Since this is a legal requirement when selling a property, it’s important to understand what it is and what it says about your property. The Energy Performance Certificate (EPC) is a document that tells a potential buyer or tenant more about the performance of your home.
These documents were introduced in 2007 as part of the Government’s Home Improvement Packs (HIPS). While the rest of the HIPS were scrapped in 2010, the EPC remains.
EPCs are used in England and Wales. In Scotland the information is covered by the more in depth ‘Home Report’.
EPCs are valid for ten years, and must be present whenever a property is built, sold or rented out and all follow the same format.
The first thing you’ll notice on your EPC is the energy efficiency rating graph.
This shows the energy efficiency rating for a property out of 100, graded from A down to G. This is colour coded, from dark green for the most efficient properties in the A category down to dark red for the least efficient G rated homes.
Each graph shows two scores: the property’s current rating and the potential rating if it were to install eco features.
An EPC also spells out the estimated energy costs associated with the home. This takes into account the size of the home – so a large property with an A rating might well cost more to heat than a smaller home in a lower category.
The cost is broken down into lighting, heating and hot water and, as per the graph, shows one figure for the current condition of the house and another if energy efficient measures were to be installed.
You’ll also find that an EPC sets out the top three recommended measures that could be carried out to make the property more efficient.
The certificate should set out the cost of these measures and the projected savings they should provide over a three-year period. It will also demonstrate the total saving that could be provided by carrying out all of these recommendations.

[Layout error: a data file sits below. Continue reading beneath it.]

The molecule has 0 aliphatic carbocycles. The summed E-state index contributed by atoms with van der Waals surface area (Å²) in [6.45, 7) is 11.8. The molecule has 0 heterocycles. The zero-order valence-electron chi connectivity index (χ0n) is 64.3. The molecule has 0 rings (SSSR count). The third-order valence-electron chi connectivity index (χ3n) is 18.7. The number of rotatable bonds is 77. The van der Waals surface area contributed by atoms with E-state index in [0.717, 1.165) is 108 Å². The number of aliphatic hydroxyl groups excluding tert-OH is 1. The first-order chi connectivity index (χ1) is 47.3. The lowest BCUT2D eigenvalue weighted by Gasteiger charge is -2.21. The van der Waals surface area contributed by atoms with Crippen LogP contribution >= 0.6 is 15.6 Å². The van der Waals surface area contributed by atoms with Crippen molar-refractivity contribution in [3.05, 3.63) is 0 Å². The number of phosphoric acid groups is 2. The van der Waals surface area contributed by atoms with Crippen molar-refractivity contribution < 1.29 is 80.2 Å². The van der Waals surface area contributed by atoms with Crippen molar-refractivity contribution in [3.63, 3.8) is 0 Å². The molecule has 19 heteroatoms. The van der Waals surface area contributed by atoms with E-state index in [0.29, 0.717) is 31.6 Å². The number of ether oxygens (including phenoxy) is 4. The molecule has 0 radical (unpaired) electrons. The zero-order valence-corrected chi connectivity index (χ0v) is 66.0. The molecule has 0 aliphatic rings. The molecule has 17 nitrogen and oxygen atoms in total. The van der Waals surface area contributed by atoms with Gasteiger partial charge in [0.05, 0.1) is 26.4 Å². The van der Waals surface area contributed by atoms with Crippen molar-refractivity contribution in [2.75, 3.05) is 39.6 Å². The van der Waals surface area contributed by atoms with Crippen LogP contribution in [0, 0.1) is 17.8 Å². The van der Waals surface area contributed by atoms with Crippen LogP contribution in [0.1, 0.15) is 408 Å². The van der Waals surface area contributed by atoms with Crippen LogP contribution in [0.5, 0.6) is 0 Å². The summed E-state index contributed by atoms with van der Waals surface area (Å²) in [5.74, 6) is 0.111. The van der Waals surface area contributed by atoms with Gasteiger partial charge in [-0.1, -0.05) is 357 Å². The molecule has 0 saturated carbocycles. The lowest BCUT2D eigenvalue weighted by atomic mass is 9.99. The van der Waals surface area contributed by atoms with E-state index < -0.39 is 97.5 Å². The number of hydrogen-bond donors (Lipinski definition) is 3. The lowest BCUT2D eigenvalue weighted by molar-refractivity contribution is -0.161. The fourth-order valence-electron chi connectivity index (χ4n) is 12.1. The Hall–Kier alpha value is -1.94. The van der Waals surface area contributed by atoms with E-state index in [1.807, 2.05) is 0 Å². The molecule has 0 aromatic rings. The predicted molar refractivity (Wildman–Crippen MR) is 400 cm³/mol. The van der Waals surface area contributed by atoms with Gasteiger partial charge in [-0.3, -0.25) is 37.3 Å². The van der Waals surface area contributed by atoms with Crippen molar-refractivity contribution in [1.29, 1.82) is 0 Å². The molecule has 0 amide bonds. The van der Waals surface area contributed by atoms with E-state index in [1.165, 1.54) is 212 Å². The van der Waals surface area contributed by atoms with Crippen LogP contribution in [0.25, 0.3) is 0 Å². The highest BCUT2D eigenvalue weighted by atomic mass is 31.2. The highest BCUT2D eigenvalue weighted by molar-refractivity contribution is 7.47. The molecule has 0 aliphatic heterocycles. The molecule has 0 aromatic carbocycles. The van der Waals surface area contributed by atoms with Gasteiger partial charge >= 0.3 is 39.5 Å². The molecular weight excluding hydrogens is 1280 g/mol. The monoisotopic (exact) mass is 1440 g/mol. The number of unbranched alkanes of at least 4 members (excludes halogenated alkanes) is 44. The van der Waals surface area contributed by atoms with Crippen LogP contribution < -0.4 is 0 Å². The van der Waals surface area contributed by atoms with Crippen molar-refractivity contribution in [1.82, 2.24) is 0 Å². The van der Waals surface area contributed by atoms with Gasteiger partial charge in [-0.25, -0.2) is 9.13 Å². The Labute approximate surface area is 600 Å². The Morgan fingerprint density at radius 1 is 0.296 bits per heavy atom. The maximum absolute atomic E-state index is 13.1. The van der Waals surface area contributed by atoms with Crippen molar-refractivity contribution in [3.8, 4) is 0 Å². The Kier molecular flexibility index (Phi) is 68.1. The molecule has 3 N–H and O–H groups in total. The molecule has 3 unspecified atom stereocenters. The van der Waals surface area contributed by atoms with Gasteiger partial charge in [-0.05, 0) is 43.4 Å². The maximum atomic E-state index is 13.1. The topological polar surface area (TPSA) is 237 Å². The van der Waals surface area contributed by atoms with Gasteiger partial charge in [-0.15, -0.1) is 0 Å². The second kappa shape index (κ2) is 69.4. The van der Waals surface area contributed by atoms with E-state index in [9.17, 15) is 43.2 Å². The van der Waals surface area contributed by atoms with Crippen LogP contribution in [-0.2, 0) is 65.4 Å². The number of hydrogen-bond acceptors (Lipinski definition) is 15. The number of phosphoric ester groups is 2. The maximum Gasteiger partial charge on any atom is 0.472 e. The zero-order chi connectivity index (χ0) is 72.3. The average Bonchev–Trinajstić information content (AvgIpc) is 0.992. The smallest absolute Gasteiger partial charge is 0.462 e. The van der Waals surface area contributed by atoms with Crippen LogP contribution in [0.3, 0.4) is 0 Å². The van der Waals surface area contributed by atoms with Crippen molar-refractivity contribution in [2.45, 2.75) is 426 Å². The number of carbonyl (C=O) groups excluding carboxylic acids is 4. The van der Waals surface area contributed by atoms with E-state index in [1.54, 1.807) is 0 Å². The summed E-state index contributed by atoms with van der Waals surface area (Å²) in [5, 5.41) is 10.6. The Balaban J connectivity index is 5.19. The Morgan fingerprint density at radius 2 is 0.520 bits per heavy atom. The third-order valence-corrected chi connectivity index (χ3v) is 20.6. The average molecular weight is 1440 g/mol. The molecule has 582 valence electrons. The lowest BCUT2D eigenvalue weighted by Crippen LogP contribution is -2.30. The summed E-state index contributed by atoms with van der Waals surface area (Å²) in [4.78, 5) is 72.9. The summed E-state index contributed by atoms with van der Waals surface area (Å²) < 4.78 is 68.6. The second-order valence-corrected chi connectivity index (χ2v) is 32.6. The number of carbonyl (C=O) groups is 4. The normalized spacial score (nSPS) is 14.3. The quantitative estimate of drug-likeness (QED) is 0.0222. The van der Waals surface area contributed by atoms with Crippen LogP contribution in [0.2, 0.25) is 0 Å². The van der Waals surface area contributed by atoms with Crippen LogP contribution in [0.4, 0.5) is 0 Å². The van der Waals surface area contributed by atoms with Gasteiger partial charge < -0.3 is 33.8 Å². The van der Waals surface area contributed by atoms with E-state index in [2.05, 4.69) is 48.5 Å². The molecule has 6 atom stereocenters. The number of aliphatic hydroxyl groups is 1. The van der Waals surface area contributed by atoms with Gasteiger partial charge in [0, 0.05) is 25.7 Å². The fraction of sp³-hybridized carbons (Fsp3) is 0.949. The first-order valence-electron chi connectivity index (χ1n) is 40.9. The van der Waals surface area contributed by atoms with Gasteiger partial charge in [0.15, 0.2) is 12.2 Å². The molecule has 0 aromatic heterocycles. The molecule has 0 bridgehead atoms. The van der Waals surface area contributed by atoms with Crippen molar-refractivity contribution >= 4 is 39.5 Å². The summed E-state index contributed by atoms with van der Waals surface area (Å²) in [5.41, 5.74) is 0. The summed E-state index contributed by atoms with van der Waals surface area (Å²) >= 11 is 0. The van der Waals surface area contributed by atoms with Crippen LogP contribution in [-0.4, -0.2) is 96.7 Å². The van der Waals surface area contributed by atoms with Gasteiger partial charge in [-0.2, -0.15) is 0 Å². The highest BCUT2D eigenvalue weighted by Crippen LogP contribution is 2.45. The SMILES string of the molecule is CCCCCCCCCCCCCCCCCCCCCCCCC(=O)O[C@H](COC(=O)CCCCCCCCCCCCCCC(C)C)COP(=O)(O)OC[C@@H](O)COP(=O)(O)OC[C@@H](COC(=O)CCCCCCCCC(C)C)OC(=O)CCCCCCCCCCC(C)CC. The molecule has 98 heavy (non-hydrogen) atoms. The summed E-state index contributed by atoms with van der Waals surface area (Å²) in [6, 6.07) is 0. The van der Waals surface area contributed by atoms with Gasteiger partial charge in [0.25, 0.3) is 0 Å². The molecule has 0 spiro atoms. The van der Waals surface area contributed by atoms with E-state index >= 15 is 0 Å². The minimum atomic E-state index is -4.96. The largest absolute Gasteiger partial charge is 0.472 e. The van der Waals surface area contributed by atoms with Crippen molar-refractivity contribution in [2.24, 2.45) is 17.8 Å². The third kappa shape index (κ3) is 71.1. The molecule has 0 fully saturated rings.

It will also detail other measures that could be installed to improve efficiency.
The EPC also contains a table ranking your home’s existing features in terms of their energy efficiency. Each element – including the walls, roof, floor, windows and hot water – is scored on a star scale, ranging from one to five.
The rating refers to how efficient the feature is compared to other products on the market, and isn’t a judgement on the quality or installation of the element itself. Again, this aims to help you pinpoint which features could be improved to help boost the property’s green credentials.
A certificate will also include the date that the certificate was issued and the contact details for the person who issued it. This has to be an accredited domestic energy assessor and this will be the person to get in touch with should you have any queries or concerns about the information in the certificate.
The majority of properties require an EPC. However, there are some exceptions. They are:
The cost of an EPC varies. It can cost up to £120 or be £60 or lower. It’s worth shopping around to get a good deal.
As stated above, your EPC needs to be drawn up by an accredited domestic energy assessor. In order to find one near you, you can log on to a special site provided by the Department for Communities and Local Government. The site also holds the details of every EPC issued and you can search for these too.